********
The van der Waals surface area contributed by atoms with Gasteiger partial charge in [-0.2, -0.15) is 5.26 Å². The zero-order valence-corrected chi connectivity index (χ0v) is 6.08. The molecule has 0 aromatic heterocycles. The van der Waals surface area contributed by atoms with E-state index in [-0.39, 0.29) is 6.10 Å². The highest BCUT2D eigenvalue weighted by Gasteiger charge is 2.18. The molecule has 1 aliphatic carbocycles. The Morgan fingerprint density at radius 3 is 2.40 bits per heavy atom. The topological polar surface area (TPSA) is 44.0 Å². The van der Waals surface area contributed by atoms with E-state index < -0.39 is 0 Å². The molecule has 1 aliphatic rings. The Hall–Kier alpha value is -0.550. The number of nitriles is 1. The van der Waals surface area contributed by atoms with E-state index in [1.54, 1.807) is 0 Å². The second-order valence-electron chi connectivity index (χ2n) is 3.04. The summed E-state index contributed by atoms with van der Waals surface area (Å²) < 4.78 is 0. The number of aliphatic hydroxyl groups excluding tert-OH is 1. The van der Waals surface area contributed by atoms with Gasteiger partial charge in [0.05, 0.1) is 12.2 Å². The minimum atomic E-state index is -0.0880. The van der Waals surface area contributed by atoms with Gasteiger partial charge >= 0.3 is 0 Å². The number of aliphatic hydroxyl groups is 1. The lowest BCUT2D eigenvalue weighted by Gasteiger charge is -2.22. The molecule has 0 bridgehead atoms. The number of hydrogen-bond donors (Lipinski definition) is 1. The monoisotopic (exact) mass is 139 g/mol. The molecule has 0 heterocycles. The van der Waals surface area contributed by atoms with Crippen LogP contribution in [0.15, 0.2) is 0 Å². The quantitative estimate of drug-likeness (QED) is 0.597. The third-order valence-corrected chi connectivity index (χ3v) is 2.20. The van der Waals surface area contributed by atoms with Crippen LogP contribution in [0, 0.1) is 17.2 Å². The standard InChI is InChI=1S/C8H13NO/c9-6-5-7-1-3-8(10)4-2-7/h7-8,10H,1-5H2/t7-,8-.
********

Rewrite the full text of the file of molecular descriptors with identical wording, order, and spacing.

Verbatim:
The van der Waals surface area contributed by atoms with Gasteiger partial charge in [-0.2, -0.15) is 5.26 Å². The zero-order valence-corrected chi connectivity index (χ0v) is 6.08. The molecule has 0 aromatic heterocycles. The van der Waals surface area contributed by atoms with E-state index in [-0.39, 0.29) is 6.10 Å². The highest BCUT2D eigenvalue weighted by Gasteiger charge is 2.18. The molecule has 1 aliphatic carbocycles. The Morgan fingerprint density at radius 3 is 2.40 bits per heavy atom. The topological polar surface area (TPSA) is 44.0 Å². The van der Waals surface area contributed by atoms with E-state index < -0.39 is 0 Å². The molecule has 1 aliphatic rings. The Hall–Kier alpha value is -0.550. The number of nitriles is 1. The van der Waals surface area contributed by atoms with E-state index in [1.54, 1.807) is 0 Å². The second-order valence-electron chi connectivity index (χ2n) is 3.04. The summed E-state index contributed by atoms with van der Waals surface area (Å²) < 4.78 is 0. The number of aliphatic hydroxyl groups excluding tert-OH is 1. The van der Waals surface area contributed by atoms with Gasteiger partial charge in [0.05, 0.1) is 12.2 Å². The minimum atomic E-state index is -0.0880. The van der Waals surface area contributed by atoms with Gasteiger partial charge >= 0.3 is 0 Å². The number of aliphatic hydroxyl groups is 1. The lowest BCUT2D eigenvalue weighted by Gasteiger charge is -2.22. The molecule has 0 bridgehead atoms. The number of hydrogen-bond donors (Lipinski definition) is 1. The monoisotopic (exact) mass is 139 g/mol. The molecule has 0 heterocycles. The van der Waals surface area contributed by atoms with Crippen LogP contribution in [0.15, 0.2) is 0 Å². The quantitative estimate of drug-likeness (QED) is 0.597. The third-order valence-corrected chi connectivity index (χ3v) is 2.20. The van der Waals surface area contributed by atoms with Crippen LogP contribution in [0, 0.1) is 17.2 Å². The standard InChI is InChI=1S/C8H13NO/c9-6-5-7-1-3-8(10)4-2-7/h7-8,10H,1-5H2/t7-,8-.